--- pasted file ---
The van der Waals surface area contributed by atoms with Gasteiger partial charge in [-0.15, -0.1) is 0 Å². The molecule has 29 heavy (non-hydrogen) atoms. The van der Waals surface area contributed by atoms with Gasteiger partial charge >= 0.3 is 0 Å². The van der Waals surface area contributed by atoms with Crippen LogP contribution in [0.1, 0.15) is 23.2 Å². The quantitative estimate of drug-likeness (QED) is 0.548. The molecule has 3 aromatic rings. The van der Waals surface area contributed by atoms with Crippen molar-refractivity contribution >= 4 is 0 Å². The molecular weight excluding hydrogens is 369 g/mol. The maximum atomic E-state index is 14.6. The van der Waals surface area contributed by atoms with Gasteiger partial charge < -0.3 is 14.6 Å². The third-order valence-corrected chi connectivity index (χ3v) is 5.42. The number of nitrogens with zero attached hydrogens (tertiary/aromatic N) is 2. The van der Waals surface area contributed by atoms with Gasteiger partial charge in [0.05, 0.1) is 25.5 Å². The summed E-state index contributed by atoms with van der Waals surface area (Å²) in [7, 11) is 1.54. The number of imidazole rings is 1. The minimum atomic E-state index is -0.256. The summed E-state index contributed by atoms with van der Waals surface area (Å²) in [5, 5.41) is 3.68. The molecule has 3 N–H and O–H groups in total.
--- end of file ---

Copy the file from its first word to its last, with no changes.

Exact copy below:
The van der Waals surface area contributed by atoms with Gasteiger partial charge in [-0.15, -0.1) is 0 Å². The molecule has 29 heavy (non-hydrogen) atoms. The van der Waals surface area contributed by atoms with Gasteiger partial charge >= 0.3 is 0 Å². The van der Waals surface area contributed by atoms with Crippen LogP contribution in [0.1, 0.15) is 23.2 Å². The quantitative estimate of drug-likeness (QED) is 0.548. The molecule has 3 aromatic rings. The van der Waals surface area contributed by atoms with Crippen molar-refractivity contribution >= 4 is 0 Å². The molecular weight excluding hydrogens is 369 g/mol. The maximum atomic E-state index is 14.6. The van der Waals surface area contributed by atoms with Gasteiger partial charge < -0.3 is 14.6 Å². The third-order valence-corrected chi connectivity index (χ3v) is 5.42. The number of nitrogens with zero attached hydrogens (tertiary/aromatic N) is 2. The van der Waals surface area contributed by atoms with Gasteiger partial charge in [0.05, 0.1) is 25.5 Å². The summed E-state index contributed by atoms with van der Waals surface area (Å²) in [7, 11) is 1.54. The number of imidazole rings is 1. The minimum atomic E-state index is -0.256. The summed E-state index contributed by atoms with van der Waals surface area (Å²) in [5, 5.41) is 3.68. The molecule has 3 N–H and O–H groups in total.